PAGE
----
Flat Head Syndrome: When to Worry & What to Do
By Melissa McDougall, Advanced Paediatric Osteopath (as awarded by Osteopathy Australia in 2021)
As a parent, searching for answers, you may have recently noticed or recently been told that your baby has flat head syndrome, otherwise known as positional plagiocephaly. This can be a concern for parents, as we all want our babies to grow and develop in a balanced and healthy way.
Flat head syndrome is a common occurrence in babies. A Review of the Research in 2022 states that flat head syndrome, or Positional Plagiocephaly/Deformational Brachycephaly has increased from 0.3% to 48%, after the introduction of the Back to Sleep Campaign (a wonderful campaign that has saved many infant lives from SIDS). So know that you, and your baby, are not alone.
The good news is it can be treated by getting the right advice and support early. I’ll stress this point- the earlier you get help, the better! This article can serve as your first line of help. Flat head syndrome can also be prevented, so if you are pregnant, or your baby does not have a flat head yet– keep reading!
In this article you will learn:
👶🏼 What is Flat head Syndrome and Why Does it Occur
👶🏻 How to Know if Your Baby is at Risk of Developing a Flat Head
👶🏾 Prevention of Flat Spots
👶🏽 Treatment for Flat Spots
👶🏼 Is Flat Head Syndrome Just an Aesthetic Problem?
👶🏻 Baby Flat Head, When to Worry
👶🏾 What You Can to TODAY to Help Your Baby
What is Plagiocephaly or Flat Head Syndrome?
Plagiocephaly and brachycephaly are two of the most common types of flat head syndrome, affecting 48% of babies. The two conditions describe very different head shapes, and in my osteopathic experience, these differences are associated with different patterns of muscle tightness in the body. This means the treatment for each is also different.
Signs and Symptoms of Flat Head Syndrome
Plagiocephaly is the term to describe an asymmetrical head shape with a flattening to one side of the head. With mild plagiocephaly, if you look at the back of your baby’s head, you may notice that your baby has only a slight flattening of one side. With moderate to severe plagiocephaly, ear shift and other facial changes occur as the head moves into a parallelogram shape. You may notice that one of your baby’s eyes looks bigger, or higher than the other, one ear sticks out more, and their forehead on the same side as the flattening is more prominent. You may also notice mouth or jaw deviation to one side.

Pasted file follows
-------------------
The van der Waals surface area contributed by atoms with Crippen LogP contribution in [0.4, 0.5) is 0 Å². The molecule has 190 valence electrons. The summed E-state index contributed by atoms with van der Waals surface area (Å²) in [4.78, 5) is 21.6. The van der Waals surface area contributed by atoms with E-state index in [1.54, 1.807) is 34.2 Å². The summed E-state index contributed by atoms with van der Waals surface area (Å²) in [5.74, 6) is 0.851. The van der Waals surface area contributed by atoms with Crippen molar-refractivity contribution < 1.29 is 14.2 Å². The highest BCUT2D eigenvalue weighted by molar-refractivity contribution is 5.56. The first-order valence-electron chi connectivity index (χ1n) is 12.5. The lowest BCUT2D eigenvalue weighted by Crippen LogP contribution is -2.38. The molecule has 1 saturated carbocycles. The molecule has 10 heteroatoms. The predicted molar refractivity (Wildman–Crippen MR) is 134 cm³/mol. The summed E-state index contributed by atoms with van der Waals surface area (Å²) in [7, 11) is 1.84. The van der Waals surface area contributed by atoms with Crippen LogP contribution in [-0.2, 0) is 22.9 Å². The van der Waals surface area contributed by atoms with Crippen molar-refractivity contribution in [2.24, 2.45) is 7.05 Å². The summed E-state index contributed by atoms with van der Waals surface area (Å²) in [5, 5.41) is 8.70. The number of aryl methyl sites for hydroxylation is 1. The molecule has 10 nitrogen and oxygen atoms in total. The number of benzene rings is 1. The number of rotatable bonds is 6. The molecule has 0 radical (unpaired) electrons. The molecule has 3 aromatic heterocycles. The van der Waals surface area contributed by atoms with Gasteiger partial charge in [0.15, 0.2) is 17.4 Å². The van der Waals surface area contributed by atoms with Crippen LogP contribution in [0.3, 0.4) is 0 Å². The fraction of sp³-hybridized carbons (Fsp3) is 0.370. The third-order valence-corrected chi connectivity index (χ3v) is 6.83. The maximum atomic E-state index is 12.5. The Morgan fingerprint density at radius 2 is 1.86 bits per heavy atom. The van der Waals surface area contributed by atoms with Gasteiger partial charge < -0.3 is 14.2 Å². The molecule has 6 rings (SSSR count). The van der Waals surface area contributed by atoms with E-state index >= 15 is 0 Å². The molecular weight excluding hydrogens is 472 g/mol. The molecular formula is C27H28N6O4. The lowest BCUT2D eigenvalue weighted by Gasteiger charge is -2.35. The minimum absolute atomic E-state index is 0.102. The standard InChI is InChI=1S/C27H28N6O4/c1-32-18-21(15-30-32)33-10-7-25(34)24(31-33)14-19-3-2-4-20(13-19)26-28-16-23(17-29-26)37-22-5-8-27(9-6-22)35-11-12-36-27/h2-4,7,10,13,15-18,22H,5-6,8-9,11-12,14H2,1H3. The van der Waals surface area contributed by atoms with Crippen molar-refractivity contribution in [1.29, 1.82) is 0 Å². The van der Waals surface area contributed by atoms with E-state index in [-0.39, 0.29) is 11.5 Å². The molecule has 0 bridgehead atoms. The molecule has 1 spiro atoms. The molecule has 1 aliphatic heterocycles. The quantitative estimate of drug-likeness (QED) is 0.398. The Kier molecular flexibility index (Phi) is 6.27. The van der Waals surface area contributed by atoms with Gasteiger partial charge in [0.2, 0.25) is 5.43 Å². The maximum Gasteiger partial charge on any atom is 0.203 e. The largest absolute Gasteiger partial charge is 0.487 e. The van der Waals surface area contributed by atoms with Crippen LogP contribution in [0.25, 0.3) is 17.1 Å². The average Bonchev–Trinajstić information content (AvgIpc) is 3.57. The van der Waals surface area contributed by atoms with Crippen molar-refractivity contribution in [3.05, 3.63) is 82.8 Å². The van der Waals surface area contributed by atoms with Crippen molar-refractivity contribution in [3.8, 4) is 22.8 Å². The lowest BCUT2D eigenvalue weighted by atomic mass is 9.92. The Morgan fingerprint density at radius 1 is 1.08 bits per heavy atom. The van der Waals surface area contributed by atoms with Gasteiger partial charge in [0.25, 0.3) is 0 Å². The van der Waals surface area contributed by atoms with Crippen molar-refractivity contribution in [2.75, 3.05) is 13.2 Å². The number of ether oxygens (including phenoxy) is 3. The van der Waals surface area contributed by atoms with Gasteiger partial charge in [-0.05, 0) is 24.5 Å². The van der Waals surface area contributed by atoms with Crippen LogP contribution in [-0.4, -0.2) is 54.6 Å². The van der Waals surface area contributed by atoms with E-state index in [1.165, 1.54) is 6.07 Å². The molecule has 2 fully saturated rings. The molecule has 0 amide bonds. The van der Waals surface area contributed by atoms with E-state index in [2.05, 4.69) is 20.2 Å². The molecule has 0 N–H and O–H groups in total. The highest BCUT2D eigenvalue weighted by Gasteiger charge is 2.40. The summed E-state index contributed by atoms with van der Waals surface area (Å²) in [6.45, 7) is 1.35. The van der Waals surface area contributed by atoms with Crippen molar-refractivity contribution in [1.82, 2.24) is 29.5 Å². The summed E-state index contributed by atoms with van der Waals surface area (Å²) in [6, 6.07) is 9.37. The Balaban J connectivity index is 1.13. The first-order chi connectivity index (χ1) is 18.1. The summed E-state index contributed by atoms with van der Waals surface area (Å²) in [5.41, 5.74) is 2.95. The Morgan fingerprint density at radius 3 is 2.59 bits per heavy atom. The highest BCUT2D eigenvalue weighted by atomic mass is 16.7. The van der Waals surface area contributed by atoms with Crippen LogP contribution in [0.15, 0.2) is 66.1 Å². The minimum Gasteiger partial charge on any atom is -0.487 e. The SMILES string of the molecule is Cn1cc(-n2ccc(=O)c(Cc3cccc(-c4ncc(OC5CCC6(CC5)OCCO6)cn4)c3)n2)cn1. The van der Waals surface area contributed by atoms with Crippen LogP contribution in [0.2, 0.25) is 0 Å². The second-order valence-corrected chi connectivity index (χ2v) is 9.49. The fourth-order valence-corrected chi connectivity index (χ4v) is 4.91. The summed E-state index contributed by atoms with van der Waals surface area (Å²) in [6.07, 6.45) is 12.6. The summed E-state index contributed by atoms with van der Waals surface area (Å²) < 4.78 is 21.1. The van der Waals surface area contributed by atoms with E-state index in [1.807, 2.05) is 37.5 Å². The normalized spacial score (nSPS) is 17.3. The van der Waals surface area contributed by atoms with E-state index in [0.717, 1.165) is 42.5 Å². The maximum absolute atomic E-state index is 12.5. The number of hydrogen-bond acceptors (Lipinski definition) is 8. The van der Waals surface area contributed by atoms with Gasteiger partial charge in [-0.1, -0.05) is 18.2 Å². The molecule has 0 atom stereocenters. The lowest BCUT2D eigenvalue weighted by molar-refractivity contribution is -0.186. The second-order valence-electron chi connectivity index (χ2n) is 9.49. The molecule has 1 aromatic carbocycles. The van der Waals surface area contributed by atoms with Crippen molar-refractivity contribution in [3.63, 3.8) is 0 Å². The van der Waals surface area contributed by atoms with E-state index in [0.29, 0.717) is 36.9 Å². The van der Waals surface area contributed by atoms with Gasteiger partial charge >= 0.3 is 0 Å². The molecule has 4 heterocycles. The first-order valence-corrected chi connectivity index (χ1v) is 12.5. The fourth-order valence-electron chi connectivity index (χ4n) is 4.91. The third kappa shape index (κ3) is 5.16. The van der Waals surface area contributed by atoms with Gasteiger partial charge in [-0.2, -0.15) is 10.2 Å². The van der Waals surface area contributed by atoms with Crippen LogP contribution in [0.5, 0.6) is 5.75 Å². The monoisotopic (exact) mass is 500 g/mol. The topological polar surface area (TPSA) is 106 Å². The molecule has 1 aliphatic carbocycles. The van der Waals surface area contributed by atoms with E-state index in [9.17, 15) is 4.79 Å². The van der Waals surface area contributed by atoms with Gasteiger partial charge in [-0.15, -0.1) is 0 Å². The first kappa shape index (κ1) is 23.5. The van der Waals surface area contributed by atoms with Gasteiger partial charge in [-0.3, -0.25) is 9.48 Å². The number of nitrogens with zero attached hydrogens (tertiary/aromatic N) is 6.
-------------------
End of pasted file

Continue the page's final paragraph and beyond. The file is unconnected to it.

Compensatory changes occur because your baby’s skull is soft and deforms to maintain the same volume for the growing brain- which we definitely want!
Brachycephaly is the term to describe symmetrical flattening of the back of the head, severity can also range from mild to severe. With mild brachycephaly, you may notice a slight central flattening of the back of your baby’s head. With more severe brachycephaly, you will notice your baby’s head seems wide and face can be ‘full moon’ shaped, but there is usually very little change in face symmetry.
Compensatory changes occur again because your baby’s skull is soft and deforms to maintain the same volume for the growing brain.
To understand the differences, look at the below comparisons:
What Causes Flat Head Syndrome?
Newborn flat head and flat head syndrome in older babies usually (but not always) results from one, or a combination of three things:
👶🏾 Your baby’s position during pregnancy
👶🏼 Pressure on your baby’s skull, and strain on their neck muscles during birth
👶🏻 A preference for your baby to position their body and head in a certain way after birth. For example – only turning their head one way when lying on their back.
It is normal and helpful for a baby’s head to change shape during the birth process, and ‘cone-shaped’ heads or other skull adaptations can resolve quite quickly.
However, if your baby is born with a flat spot and facial asymmetry, this may be caused by your baby lying in one position too long during pregnancy, with their head under your rib cage (if breech) or on your pelvic bone (if head down). This sometimes happens to babies that don’t move much in utero, when there is low amniotic fluid or they are big for their gestational age.
By far the most common cause of flat head syndrome is postural preferences after birth. Babies usually sleep a lot (sorry if your baby doesn’t!). They also spend a lot of time in prams- on their back, capsules and in car seats (slightly inclined on their back) on the floor (on their back as tummy time is tricky for long periods) on their back to sleep. The longer your baby prefers to turn their head one way, the more pressure is applied to that side of their head and that’s how flat spots develop in babies with asymmetrical flattening (plagiocephaly).